Now that Congress and the president have released their budgets, the question in Washington becomes: “Now what?” It seems we have reached another impasse on how to move forward and actually pass one.
President Barack Obama’s hand-picked Treasury secretary, Jacob J. Lew, once described budgets a “tapestry” that reflects the “hopes and dreams of a nation.” With that in mind, it’s important that Congress and the president look at reconciling any framework going forward through the lens of what Americans want to see.
It’s no secret that jobs and the economy remain the top priority of the overwhelming majority of Americans. But the best way to get there is by cutting spending and ringing in a new era of fiscal responsibility in Washington.
On April 15, 2009, Obama offered a short Tax Day speech in which he sought to reassure taxpayers about how Washington was spending their money. He promised that tax relief and fiscal discipline would help get the ailing economy moving.
“Americans are making hard choices in their budgets, and we’ve got to tighten our belts in Washington as well,” the president said. He promised to reduce the deficit, eliminate government programs “that don’t work” and cut unnecessary spending.
Looking back, that promise looks like an exercise in wishful thinking. Four years later, the economy is still struggling with high unemployment and sluggish growth most Americans are paying higher taxes, and the government continues its trend of unchecked growth. Fiscal discipline in Washington remains a distant goal as the national debt tops $16.7 trillion.
The focus in Congress should be bridging the gaps in their respective budgets, keeping in mind that a budget that reduces spending and restores fiscal responsibility to Washington will instill confidence in the very entrepreneurs and business owners we need to get the economy going.
The president’s proposed budget for fiscal year 2014 includes $3.77 trillion in total spending, which is more than both congressional Republicans and Democrats have proposed. The president calls for “a balanced approach to deficit reduction,” but that’s mostly a smokescreen for higher taxes and more spending.
His budget raises taxes by $580 billion by eliminating deductions and proposes $230 billion in cuts to entitlement spending. Importantly, the spending “cuts” in the president’s budget would mostly amount to slower growth in overall spending, rather than actual reductions. Yet Obama’s budget would still leave us with a $744 billion budget deficit this year, with ever-mounting debt. In five years’ time, the national debt would reach $21.7 trillion under the president’s plan.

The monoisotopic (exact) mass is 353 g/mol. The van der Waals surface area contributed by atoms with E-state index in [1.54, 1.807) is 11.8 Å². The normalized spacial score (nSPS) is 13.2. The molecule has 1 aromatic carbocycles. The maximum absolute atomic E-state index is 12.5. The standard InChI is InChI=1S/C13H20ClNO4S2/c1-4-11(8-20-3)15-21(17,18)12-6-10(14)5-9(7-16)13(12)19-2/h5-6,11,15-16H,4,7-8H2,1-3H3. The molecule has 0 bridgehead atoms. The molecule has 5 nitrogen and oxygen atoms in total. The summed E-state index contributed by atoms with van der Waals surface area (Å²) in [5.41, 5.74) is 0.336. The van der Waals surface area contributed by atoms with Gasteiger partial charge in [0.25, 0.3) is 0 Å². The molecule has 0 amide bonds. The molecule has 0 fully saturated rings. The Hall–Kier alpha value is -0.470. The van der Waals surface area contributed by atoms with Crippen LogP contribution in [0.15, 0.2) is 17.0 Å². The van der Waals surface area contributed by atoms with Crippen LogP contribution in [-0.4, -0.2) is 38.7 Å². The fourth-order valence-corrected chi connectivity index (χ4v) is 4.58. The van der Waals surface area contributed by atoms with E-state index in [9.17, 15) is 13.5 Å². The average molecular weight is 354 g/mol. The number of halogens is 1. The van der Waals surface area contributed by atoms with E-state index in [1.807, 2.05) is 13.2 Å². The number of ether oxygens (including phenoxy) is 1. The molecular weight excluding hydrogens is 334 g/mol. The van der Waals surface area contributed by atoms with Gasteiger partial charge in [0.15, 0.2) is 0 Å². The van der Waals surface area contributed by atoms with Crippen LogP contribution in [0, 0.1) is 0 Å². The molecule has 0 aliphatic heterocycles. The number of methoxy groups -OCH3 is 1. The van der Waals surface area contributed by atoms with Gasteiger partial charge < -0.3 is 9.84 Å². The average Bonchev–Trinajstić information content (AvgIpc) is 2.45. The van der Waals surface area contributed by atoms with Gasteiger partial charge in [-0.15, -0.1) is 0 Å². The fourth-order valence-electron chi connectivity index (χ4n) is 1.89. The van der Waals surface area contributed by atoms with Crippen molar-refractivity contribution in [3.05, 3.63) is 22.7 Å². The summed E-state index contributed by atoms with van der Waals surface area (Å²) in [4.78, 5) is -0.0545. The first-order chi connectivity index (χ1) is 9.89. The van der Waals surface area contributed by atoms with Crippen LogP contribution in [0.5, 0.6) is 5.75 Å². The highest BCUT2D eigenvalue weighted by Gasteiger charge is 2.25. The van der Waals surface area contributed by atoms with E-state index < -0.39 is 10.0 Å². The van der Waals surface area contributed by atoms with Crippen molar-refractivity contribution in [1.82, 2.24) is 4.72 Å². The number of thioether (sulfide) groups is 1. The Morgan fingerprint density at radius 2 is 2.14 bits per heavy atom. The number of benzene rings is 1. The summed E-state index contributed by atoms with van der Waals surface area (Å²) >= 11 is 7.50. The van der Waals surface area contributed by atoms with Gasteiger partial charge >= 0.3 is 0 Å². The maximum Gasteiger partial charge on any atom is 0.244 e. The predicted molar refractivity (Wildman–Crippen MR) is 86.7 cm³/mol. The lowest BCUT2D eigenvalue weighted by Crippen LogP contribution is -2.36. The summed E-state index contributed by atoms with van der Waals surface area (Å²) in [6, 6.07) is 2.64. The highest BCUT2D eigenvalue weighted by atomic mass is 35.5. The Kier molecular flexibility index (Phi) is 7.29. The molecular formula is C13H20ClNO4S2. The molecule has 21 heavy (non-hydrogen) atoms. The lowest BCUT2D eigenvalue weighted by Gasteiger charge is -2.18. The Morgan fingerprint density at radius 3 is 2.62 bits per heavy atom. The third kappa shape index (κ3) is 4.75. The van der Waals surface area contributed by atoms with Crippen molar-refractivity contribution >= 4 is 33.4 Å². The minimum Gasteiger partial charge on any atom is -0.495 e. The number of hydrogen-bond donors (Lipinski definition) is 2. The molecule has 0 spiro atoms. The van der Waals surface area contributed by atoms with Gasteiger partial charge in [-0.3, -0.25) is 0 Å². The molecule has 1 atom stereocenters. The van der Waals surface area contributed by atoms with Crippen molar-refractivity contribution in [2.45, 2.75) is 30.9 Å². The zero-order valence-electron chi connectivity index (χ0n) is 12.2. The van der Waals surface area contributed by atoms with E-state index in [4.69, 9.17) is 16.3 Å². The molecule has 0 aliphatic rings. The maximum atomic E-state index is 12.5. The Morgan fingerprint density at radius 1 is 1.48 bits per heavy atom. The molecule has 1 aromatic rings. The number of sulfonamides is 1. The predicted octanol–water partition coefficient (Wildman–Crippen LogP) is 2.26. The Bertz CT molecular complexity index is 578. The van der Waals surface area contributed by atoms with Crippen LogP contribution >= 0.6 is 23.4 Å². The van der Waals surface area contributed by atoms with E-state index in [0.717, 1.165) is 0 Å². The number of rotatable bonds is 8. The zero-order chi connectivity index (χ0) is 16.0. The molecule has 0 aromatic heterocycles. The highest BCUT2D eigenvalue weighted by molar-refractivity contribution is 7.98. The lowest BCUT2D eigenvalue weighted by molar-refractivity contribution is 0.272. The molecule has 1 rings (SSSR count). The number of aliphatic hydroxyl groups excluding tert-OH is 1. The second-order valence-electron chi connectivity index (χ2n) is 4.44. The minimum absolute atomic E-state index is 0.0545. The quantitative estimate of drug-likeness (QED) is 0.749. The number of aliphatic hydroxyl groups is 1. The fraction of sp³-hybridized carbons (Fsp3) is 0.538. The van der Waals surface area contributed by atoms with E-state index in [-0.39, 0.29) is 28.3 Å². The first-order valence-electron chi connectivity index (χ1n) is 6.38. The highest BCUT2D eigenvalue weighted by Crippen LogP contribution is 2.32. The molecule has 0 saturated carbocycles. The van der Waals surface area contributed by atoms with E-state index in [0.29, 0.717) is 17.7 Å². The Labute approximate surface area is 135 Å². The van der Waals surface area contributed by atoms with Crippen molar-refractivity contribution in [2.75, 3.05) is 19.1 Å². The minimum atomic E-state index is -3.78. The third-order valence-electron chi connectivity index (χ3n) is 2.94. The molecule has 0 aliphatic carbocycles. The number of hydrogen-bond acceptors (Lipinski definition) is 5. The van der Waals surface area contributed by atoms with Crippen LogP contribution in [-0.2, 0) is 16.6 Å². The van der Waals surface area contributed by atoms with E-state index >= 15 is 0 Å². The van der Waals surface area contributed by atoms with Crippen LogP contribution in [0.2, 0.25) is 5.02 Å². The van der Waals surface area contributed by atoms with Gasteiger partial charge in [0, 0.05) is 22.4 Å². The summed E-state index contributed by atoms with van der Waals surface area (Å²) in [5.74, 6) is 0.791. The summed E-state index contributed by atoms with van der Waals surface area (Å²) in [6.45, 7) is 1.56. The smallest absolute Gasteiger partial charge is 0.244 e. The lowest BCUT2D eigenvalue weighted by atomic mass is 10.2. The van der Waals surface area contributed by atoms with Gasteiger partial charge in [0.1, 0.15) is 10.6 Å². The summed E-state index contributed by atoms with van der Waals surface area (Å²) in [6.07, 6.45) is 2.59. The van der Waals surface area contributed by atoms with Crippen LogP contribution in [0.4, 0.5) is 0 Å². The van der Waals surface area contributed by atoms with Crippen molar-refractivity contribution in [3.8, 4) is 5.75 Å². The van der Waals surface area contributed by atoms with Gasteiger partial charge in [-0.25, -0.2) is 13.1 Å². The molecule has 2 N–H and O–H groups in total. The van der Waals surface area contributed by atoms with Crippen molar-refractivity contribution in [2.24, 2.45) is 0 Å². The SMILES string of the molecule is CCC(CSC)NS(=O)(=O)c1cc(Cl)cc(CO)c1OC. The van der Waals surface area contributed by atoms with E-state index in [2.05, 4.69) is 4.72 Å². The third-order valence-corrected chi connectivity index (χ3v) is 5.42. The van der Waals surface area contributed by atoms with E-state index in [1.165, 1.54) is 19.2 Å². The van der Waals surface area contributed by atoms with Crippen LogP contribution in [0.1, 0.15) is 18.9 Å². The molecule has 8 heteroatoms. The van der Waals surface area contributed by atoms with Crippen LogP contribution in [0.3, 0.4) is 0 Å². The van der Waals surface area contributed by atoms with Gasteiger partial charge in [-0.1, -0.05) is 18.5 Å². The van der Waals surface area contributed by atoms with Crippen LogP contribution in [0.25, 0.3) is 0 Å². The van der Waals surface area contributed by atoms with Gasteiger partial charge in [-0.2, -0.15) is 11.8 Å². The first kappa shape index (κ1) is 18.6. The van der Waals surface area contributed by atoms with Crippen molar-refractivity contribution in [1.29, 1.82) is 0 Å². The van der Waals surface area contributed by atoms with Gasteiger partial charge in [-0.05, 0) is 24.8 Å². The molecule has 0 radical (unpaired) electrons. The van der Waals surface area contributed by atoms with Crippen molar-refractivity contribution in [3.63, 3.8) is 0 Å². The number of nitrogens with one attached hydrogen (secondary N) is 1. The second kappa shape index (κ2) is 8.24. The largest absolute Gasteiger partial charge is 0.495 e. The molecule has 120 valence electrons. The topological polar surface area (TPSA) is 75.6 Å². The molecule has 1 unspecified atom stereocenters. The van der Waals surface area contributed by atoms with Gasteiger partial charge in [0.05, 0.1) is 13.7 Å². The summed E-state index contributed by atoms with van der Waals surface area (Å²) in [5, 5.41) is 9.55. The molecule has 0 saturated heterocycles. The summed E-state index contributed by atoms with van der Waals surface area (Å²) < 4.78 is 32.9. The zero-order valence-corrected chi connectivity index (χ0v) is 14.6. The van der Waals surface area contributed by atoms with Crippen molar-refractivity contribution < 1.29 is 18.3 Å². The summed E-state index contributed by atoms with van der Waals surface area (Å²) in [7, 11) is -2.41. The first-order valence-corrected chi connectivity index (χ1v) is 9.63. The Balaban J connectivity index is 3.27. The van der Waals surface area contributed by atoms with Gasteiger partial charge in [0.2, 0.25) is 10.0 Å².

Meanwhile, the first budget released by Senate Democrats in four years was not balanced, included no real cuts to spending and nearly $1 trillion in additional taxes. Why give Washington another dollar until they prove they can spend the first one wisely?
How does that compare to the policy preferences of U.S. taxpayers? In mid-April, Public Notice polled Americans to learn more about their views on taxes, spending and the economy. Contrary to the president’s repeated claims that higher taxes and more “investment” are the keys to growth, we found that Americans want just the opposite: lower taxes and less government spending.
From left, Rep. Christopher H. Smith, R-N.J., David Goldman, the father of a child who was abducted to Brazil by the mother, and Arvind Chawdra, a father whose two children were abducted to India by their mother, attend a news conference in the Rayburn House Office Building on international child abduction.
Each year since 1990, CQ Roll Call has reviewed the financial disclosures of all 541 senators, representatives and delegates to determine the 50 richest members of Congress. This year's report, derived from forms covering the calendar year 2012, shows it took a net worth of $6.67 million to crack the exclusive club.